Prior to the TCJA, all management fees were considered itemized deductions, but for tax year 2018 this practice is no longer permitted and thus is currently suspended. The Lender decision may be considered favorable to family offices, in that they may avoid the disallowance of investment expense deductions under the Tax Act. In our fact pattern, the GP or management company is engaged in a trade or business, and none of the LPs are subject to unrelated taxable business income.
Generally the interest expense subject to limitations is sourced at the GP level and the portfolio company levels of the organizational chart shown in Figure 1 on the previous page. The interest generated from the GP debt and the portfolio company debt interest is subject to the interest expense deduction limitations. Interest is defined as the following:
- amounts paid or accrued as compensation for the use of money;
- debt issuance costs, loan commitment fees, and guaranteed payments; and
- interest expense, which is defined as any expense or loss incurred in consideration of the time value of money in a transaction or series of transactions in which the taxpayer secures the use of the funds for a given period.
Prior to the thirty percent limitation, the deducting entity must adjust its taxable income to arrive at its adjusted taxable income (ATI). The taxable income of the GP or the portfolio company is adjusted by adding or subtracting the following:4
- add back the following (not a complete list):
- business interest expense;
- operating loss deduction;
- qualified business income deductions under Section 199A;
- any deduction for depreciation, amortization, and depletion (for tax years prior to January 1, 2022); and
- deductions for capital loss carrybacks or carryovers; and
2. subtract the following (not a complete list):
- business interest income;
- in reference to the sale or disposition of property, the lesser of any gain recognized on such sale or disposition and any depreciation, amortization, or depletion deductions (for tax years prior to January 1, 2022); and
- with respect to the sale or other disposition of an interest in a partnership, the taxpayer’s distributive share of deductions described above with respect to property held by the partnership at the time of the sale to the extent the deductions were permitted for tax purposes.
Consider Figure 2 on the previous page, which illustrates the interest expense limitations prior to and after the Tax Act. The pre-Act tax loss is $20 million, which would have been deductible by the limited partners of the family office or fund, assuming sufficient tax basis. In comparison, post-TCJA the adjusted tax loss is $4.08 million. Of the $17 million of interest expended, only $1.081 million is permitted to be deducted on the current-year tax return, and $15.9 million is suspended.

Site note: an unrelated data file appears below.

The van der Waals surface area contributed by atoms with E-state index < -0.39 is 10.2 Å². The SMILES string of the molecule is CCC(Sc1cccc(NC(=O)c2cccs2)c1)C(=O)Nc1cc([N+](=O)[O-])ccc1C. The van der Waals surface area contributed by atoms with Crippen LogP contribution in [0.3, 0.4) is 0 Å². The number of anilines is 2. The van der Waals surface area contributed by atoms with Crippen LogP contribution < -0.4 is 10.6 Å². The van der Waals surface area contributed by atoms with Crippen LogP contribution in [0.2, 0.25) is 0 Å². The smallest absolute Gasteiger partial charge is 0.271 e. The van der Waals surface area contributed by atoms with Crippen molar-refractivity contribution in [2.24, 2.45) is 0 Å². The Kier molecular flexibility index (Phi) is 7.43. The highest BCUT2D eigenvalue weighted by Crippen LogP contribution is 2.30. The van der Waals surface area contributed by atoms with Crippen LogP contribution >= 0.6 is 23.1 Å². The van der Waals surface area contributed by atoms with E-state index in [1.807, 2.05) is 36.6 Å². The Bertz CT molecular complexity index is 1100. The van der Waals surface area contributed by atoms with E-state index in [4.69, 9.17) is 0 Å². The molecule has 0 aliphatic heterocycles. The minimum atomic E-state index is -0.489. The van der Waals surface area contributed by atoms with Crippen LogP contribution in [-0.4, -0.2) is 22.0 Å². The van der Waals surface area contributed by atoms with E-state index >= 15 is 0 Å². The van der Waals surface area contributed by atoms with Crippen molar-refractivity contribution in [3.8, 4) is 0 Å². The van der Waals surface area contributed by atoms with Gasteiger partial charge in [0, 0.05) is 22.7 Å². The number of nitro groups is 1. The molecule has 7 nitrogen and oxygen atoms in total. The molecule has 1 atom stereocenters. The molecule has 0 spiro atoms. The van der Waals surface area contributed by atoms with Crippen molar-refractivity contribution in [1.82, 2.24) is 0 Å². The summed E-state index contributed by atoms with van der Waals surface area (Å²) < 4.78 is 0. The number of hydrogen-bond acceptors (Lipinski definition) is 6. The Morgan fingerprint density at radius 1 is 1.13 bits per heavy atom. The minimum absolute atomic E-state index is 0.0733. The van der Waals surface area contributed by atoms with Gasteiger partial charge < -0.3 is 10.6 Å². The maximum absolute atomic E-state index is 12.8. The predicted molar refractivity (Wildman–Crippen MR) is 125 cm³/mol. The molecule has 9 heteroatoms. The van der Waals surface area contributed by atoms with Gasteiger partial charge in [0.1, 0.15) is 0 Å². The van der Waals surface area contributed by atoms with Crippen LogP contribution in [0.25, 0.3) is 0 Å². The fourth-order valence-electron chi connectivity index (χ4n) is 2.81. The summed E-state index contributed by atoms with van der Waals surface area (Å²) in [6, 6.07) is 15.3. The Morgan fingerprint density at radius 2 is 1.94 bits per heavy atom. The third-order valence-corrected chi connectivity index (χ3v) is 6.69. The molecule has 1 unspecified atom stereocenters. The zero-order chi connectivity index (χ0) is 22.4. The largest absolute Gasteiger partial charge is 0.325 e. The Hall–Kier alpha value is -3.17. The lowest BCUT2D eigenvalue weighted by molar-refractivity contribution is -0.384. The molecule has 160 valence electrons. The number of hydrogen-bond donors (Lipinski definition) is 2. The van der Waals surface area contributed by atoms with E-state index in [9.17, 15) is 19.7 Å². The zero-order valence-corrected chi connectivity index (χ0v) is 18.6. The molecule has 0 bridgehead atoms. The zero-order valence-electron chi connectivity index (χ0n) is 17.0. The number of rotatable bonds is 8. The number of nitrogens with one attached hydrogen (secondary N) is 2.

The suspended interest is allocated to each of the partners and is suspended until the partners are allocated taxable income in the future.
What follows is a simplified example of the current and following tax year treatment of the disallowed interest expense. Partner Smith was allocated $1,000 disallowed interest per his 2018 Fund Schedule K-1 footnote. In 2019 Smith was allocated income of $2,000 with no disallowed interest. On Smith’s 2019 tax return, he will deduct the carryover year 2018 $1,000 interest from his fund taxable income of $2,000. If Smith was not allocated any income per the 2019 Schedule K-1, the interest would continue to carry forward until allocated excess taxable income to support the future deduction. The disallowed interest is suspended at the partner level until the partner has sufficient taxable income in the future to offset the disallowed interest and the $1,000 must reduce his basis in fund regardless of not currently receiving a tax benefit.
In conclusion, the Section 163(j) rules are complex and require a radical departure from the way partnerships were previously taxed. The regulations can be unclear and contradictory. Family offices should be cognizant of their investment interest expense versus their business interest expense and should segregate and document the borrowings, sources, and uses for their tax preparer. Family offices are encouraged to keep good loan documentation books and records to maximize their deductions for interest expenditures.
For next year, plan to discuss the loan documentation, the debt issuance costs, commitment fees, guaranteed payments, and payoff plans to prepare for the next tax season.
Lindsey Serrate is managing director of True Partner Consulting LLC.
- ATI is taxable income for the tax year adjusted by adding and subtracting adjustments listed in the tax code. One shortcut is generally to start with EBIDTA (earnings before interest, depreciation, tax, and amortization) and then to subtract business interest income, gains on dispositions of property. Additional adjustments and exclusions may apply.
- Floor-plan financing interest applies only to the acquisition of certain motor vehicles held for lease, which is beyond the scope of this article.
- Lender Management LLC, et al. v. Commissioner (TC Memo 2017-246).
- The listing of additions and subtractions is not complete and is provided for illustration purposes; exceptions apply.